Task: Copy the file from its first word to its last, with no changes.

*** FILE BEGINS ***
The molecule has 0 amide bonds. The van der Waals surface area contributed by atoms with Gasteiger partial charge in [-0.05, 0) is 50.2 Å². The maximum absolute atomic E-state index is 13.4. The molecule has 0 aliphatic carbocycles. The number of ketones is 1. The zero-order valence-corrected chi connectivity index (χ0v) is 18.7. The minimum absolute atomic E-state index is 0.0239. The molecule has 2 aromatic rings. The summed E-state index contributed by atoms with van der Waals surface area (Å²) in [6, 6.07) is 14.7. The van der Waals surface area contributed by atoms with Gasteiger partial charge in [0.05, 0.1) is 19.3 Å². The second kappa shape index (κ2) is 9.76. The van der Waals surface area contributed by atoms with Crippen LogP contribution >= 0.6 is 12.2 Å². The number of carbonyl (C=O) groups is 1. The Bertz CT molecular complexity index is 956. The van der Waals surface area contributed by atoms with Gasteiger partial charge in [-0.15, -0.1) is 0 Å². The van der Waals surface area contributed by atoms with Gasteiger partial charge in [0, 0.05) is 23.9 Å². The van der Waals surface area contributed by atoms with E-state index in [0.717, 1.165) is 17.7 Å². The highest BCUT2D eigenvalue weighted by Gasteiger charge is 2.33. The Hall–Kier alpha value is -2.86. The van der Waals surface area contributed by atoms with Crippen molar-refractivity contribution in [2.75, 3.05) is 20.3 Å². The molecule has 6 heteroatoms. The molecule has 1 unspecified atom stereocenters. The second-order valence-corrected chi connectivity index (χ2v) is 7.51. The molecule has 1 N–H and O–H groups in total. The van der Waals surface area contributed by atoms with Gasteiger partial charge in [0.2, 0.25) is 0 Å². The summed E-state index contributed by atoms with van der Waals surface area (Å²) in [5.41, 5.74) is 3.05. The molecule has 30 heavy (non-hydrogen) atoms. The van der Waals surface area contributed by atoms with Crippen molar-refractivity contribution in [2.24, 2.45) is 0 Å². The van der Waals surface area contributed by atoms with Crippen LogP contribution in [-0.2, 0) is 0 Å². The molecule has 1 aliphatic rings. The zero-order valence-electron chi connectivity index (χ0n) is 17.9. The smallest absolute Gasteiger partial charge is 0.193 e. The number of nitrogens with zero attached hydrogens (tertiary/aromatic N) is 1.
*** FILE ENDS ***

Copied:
The molecule has 0 amide bonds. The van der Waals surface area contributed by atoms with Gasteiger partial charge in [-0.05, 0) is 50.2 Å². The maximum absolute atomic E-state index is 13.4. The molecule has 0 aliphatic carbocycles. The number of ketones is 1. The zero-order valence-corrected chi connectivity index (χ0v) is 18.7. The minimum absolute atomic E-state index is 0.0239. The molecule has 2 aromatic rings. The summed E-state index contributed by atoms with van der Waals surface area (Å²) in [6, 6.07) is 14.7. The van der Waals surface area contributed by atoms with Gasteiger partial charge in [0.05, 0.1) is 19.3 Å². The second kappa shape index (κ2) is 9.76. The van der Waals surface area contributed by atoms with Crippen LogP contribution >= 0.6 is 12.2 Å². The number of carbonyl (C=O) groups is 1. The Bertz CT molecular complexity index is 956. The van der Waals surface area contributed by atoms with Gasteiger partial charge in [-0.15, -0.1) is 0 Å². The van der Waals surface area contributed by atoms with Gasteiger partial charge in [0, 0.05) is 23.9 Å². The van der Waals surface area contributed by atoms with E-state index in [0.717, 1.165) is 17.7 Å². The highest BCUT2D eigenvalue weighted by Gasteiger charge is 2.33. The Hall–Kier alpha value is -2.86. The van der Waals surface area contributed by atoms with Crippen molar-refractivity contribution in [2.75, 3.05) is 20.3 Å². The molecule has 6 heteroatoms. The molecule has 1 unspecified atom stereocenters. The second-order valence-corrected chi connectivity index (χ2v) is 7.51. The molecule has 1 N–H and O–H groups in total. The van der Waals surface area contributed by atoms with Gasteiger partial charge in [0.2, 0.25) is 0 Å². The summed E-state index contributed by atoms with van der Waals surface area (Å²) in [5.41, 5.74) is 3.05. The molecule has 30 heavy (non-hydrogen) atoms. The van der Waals surface area contributed by atoms with Crippen molar-refractivity contribution in [2.24, 2.45) is 0 Å². The van der Waals surface area contributed by atoms with Crippen LogP contribution in [-0.2, 0) is 0 Å². The molecule has 1 aliphatic rings. The zero-order valence-electron chi connectivity index (χ0n) is 17.9. The smallest absolute Gasteiger partial charge is 0.193 e. The number of nitrogens with zero attached hydrogens (tertiary/aromatic N) is 1.